Wikimedia for public engagement

By Dr Martin Poulter, Wikimedian in Residence at the University of Oxford

A takin is a Himalayan goat-antelope with whom I feel a personal connection, and the reason goes back to an event I attended in 2011. The wildlife charity ARKive had allowed some of its descriptions of threatened species to be copied into Wikipedia. After presentations introducing both ARKive and Wikipedia, we split up the room. One table took birds, another took lizards, and I must have been among the mammals. After carefully reading what ARKive and Wikipedia said about the takin, I found a couple of sentences that could be copied from one to the other. Everyone in the room made a small but concrete improvement to their target Wikipedia article.

The trainer at the event, Andy Mabbett, thanked me afterwards with a message through Wikipedia. Making that change, and being recognised for it, connected me to the topic that a film or lecture could not. Somehow the takin had become my endangered mammal. People had turned up with a general curiosity about threatened species, engaged with the question of how to describe a specific species and had a positive experience with a peer-reviewed source – the ARKive site.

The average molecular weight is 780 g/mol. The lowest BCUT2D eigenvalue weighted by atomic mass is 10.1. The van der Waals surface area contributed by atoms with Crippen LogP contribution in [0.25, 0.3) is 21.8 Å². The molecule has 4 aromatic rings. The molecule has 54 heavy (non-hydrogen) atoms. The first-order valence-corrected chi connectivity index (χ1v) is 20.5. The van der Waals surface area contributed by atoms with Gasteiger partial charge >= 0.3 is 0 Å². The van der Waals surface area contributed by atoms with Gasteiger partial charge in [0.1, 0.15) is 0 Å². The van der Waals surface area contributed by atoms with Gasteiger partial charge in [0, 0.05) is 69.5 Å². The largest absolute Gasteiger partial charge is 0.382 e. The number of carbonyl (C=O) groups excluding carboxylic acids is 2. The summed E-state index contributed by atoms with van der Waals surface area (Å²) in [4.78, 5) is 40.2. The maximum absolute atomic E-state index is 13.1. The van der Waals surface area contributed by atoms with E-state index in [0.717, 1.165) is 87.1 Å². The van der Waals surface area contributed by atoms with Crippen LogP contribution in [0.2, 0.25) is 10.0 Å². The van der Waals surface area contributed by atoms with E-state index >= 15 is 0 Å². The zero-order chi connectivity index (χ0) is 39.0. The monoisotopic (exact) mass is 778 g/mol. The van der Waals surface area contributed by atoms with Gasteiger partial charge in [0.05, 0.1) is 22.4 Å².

How do we create similar events where people are not just informed about a topic or a resource, but engage with it in a way that makes a lasting impression? Here are some suggested requirements for a public engagement event:

  • a collaborative task around a topic;
  • that requires thinking and reading, but not expertise, so anyone can take part;
  • that can be broken down into small chunks, identified beforehand;
  • that can be done in-person or remotely;
  • with a way to track individual contributions. We want to thank and reward contributors, and it’s also useful to assess the quality of their work. For a big, long-term project we might want something like a leader-board or a participation award.

Wikimedia platforms

Wikipedia and its sister projects are ideal platforms for meeting the above criteria. They

  • cover all academic subjects;
  • support collaboration between experts and non-experts;
  • have various tools to generate lists of “targets”: things that need improvement;
  • can be accessed by anyone with an internet connection;
  • have contributor records which publicly show what changes each user has made, even allowing ‘thank you’ messages for individual changes.